2. There is no “neutral” position in this debate.
Pro-choice advocates often respond to pro-lifers by saying, “You don’t like abortion? Don’t have one. But don’t impose your belief on someone else.” But this misses the point. We in the pro-life movement know that the deaths of millions of human persons are being incentivized in a for-profit industry, and this cannot remain legal. The point of having laws is to establish an ordinance of reason for the common good. If abortion is contrary to reason and the common good, then it should be illegal.
There is no such thing as a truly “neutral” position in the abortion debate. Either abortion takes the life of an innocent person, or it does not. This is one of the hardest pills to swallow about the abortion debate, but one of the most crucial.
3. Those on the other side are not our enemies.
In the Parable of the Good Samaritan, the scribe asks Jesus who our neighbor is (Luke 10:29), and Jesus demonstrates that we are called to reach out in love without condition to all men as our neighbors.
In light of Christ’s new definition of “neighbor,” it seems appropriate to give a new definition of “enemy.” Returning to the Sermon on the Mount, Jesus says, “‘You have heard that it was said, “You shall love your neighbor and hate your enemy.” But I say to you, love your enemies and pray for those who persecute you, that you may be children of your heavenly Father, for he makes his sun rise on the just and the unjust’” (Matthew 5:43-45).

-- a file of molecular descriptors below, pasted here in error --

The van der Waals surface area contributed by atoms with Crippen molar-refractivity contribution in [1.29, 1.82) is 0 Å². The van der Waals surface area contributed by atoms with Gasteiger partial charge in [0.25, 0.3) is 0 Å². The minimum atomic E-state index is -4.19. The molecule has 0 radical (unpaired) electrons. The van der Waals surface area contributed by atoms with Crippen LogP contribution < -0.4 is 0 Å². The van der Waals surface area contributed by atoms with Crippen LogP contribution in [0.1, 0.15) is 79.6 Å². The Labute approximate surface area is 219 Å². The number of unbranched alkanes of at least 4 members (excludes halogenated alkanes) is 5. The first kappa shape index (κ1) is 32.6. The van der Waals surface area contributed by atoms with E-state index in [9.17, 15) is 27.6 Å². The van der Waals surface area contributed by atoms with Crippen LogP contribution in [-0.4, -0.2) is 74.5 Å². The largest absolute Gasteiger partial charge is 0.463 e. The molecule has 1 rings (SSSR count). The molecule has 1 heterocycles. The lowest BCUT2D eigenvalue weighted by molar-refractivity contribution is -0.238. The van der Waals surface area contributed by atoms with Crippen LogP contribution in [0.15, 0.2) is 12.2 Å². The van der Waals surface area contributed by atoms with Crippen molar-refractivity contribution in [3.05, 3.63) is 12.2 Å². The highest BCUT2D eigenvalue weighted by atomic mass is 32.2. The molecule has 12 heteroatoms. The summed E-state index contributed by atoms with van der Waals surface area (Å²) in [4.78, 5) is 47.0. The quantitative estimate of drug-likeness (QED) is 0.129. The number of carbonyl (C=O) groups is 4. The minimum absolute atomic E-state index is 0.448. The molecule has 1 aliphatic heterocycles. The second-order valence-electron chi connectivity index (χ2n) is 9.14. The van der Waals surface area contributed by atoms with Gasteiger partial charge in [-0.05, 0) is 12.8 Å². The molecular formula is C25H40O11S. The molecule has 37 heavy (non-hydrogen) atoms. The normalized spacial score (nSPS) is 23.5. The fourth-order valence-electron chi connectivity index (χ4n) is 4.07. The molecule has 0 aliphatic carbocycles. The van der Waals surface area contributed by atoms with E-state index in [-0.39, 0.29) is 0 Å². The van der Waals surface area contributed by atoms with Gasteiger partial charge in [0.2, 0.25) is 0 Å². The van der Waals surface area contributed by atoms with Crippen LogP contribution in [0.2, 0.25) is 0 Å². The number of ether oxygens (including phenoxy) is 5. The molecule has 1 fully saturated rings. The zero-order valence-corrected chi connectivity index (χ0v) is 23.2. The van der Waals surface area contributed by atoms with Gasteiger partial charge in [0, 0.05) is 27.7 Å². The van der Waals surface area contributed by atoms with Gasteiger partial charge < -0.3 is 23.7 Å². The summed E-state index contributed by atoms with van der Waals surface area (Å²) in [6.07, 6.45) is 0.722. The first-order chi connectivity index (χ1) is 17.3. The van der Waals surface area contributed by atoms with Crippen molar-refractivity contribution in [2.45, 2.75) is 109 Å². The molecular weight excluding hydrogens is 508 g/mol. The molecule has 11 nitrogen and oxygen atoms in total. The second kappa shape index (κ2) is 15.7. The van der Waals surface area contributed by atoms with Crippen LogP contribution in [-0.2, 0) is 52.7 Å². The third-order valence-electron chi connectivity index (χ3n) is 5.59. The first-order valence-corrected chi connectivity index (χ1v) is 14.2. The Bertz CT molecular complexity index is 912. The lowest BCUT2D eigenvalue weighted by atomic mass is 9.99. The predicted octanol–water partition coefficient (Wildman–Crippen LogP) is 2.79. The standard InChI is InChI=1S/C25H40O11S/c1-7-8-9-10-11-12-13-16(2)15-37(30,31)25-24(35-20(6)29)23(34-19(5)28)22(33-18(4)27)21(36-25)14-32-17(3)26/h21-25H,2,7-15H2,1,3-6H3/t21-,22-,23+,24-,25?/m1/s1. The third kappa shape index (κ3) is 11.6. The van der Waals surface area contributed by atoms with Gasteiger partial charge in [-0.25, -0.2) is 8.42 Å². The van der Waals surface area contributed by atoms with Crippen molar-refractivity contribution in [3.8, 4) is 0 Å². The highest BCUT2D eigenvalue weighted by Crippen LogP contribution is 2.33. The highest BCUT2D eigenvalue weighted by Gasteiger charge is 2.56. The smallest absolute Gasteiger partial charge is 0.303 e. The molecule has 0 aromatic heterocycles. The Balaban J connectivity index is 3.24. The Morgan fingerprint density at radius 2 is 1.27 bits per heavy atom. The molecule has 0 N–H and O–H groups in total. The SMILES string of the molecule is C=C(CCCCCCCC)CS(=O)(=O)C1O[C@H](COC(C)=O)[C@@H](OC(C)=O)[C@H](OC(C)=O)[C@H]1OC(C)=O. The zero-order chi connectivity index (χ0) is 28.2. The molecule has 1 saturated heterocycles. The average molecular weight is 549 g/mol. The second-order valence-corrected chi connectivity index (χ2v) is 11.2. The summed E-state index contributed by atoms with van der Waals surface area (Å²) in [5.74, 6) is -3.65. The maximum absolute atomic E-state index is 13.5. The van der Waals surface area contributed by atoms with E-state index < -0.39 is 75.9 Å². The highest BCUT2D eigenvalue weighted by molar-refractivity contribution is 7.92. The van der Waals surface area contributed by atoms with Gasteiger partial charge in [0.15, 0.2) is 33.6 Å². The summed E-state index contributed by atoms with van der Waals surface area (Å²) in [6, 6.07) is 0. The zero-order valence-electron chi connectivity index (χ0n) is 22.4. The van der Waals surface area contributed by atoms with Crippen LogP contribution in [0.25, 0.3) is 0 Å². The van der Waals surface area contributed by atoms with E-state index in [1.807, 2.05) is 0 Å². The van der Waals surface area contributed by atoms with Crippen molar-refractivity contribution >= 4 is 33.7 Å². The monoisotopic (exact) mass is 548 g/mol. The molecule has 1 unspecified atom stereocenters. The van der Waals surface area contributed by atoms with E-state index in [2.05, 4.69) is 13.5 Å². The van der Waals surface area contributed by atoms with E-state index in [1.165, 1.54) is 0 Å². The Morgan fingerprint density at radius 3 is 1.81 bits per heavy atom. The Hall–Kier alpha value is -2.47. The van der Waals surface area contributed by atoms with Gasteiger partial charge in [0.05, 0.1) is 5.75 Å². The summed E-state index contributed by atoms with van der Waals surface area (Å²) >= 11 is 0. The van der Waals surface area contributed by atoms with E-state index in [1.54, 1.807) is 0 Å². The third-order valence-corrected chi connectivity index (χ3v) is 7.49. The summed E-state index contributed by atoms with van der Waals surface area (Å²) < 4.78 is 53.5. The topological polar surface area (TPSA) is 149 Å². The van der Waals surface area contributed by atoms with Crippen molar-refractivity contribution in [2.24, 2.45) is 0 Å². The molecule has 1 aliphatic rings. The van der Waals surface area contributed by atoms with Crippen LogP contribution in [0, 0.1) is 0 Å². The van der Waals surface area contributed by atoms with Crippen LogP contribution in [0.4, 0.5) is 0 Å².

So, who is our enemy? Typically, a pro-lifer might define their enemy as any pro-abortion advocate, and vice versa. While there is no doubt that the tension between those with battling ideologies is inevitable, we must always remember that the pro-lifer’s enemy is abortion itself, not pro-abortion advocates. So, when we talk to someone on the opposite side of the abortion debate or any other issue, we have to straddle our duty to deliver the gospel in truth and charity.
I once wrote an online homework assignment visible to the professor and students about Audre Lorde’s comments on abortion, and no one addressed me on it. I was fuming. A friend from that class said to me afterwards, “I’m glad you wrote your assignment about abortion. I’m pro-choice and I don’t believe that a fetus is a person, but if I did, and I thought that millions of people were being systematically killed, I would speak out too.”
Delivering the truth in charity is not easy when there are so many terms and worldviews to reconcile, but if we lack charity, policy debates will get us nowhere. It’s time to cast aside our fears about others not liking us and remember, “Love is patient, love is kind. It is not jealous, [love] is not pompous, it is not inflated, it is not rude, it does not seek its own interests, it is not quick-tempered, it does not brood over injury, it does not rejoice over wrongdoing but rejoices with the truth. It bears all things, believes all things, hopes all things, endures all things. Love never fails.” (1 Corinthians 13:4-8).
Bailey Zimmitti is an intern at Family Research Council.